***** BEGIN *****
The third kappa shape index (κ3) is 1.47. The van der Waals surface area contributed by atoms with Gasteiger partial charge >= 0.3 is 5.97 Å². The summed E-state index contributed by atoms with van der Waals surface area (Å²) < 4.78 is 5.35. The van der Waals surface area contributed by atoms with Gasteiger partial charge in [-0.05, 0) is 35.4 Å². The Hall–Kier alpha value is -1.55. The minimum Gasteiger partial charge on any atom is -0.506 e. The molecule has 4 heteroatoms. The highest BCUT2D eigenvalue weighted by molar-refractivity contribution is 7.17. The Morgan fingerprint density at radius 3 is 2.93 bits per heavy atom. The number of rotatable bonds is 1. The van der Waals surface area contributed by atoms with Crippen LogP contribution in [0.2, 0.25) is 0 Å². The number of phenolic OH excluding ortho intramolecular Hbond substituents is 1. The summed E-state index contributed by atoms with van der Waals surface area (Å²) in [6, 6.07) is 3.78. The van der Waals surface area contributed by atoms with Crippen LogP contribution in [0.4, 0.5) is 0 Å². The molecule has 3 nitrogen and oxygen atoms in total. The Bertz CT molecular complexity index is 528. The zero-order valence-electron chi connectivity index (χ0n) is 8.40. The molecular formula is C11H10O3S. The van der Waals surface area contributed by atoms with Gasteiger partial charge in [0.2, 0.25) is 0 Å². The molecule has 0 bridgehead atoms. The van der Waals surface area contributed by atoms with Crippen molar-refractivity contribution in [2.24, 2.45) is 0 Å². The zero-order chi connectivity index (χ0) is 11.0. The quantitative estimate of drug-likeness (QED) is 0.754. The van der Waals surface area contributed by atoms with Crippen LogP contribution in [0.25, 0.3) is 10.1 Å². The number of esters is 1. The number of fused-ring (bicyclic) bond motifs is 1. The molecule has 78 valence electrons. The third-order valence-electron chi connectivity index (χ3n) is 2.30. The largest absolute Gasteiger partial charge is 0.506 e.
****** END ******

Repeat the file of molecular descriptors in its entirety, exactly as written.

The third kappa shape index (κ3) is 1.47. The van der Waals surface area contributed by atoms with Gasteiger partial charge >= 0.3 is 5.97 Å². The summed E-state index contributed by atoms with van der Waals surface area (Å²) < 4.78 is 5.35. The van der Waals surface area contributed by atoms with Gasteiger partial charge in [-0.05, 0) is 35.4 Å². The Hall–Kier alpha value is -1.55. The minimum Gasteiger partial charge on any atom is -0.506 e. The molecule has 4 heteroatoms. The highest BCUT2D eigenvalue weighted by molar-refractivity contribution is 7.17. The Morgan fingerprint density at radius 3 is 2.93 bits per heavy atom. The number of rotatable bonds is 1. The van der Waals surface area contributed by atoms with Crippen LogP contribution in [0.2, 0.25) is 0 Å². The number of phenolic OH excluding ortho intramolecular Hbond substituents is 1. The summed E-state index contributed by atoms with van der Waals surface area (Å²) in [6, 6.07) is 3.78. The van der Waals surface area contributed by atoms with Crippen LogP contribution in [0.4, 0.5) is 0 Å². The molecule has 3 nitrogen and oxygen atoms in total. The Bertz CT molecular complexity index is 528. The zero-order valence-electron chi connectivity index (χ0n) is 8.40. The molecular formula is C11H10O3S. The van der Waals surface area contributed by atoms with Gasteiger partial charge in [0.2, 0.25) is 0 Å². The molecule has 0 bridgehead atoms. The van der Waals surface area contributed by atoms with Crippen molar-refractivity contribution in [2.24, 2.45) is 0 Å². The zero-order chi connectivity index (χ0) is 11.0. The quantitative estimate of drug-likeness (QED) is 0.754. The van der Waals surface area contributed by atoms with Crippen LogP contribution in [0.25, 0.3) is 10.1 Å². The number of esters is 1. The number of fused-ring (bicyclic) bond motifs is 1. The molecule has 78 valence electrons. The third-order valence-electron chi connectivity index (χ3n) is 2.30. The largest absolute Gasteiger partial charge is 0.506 e.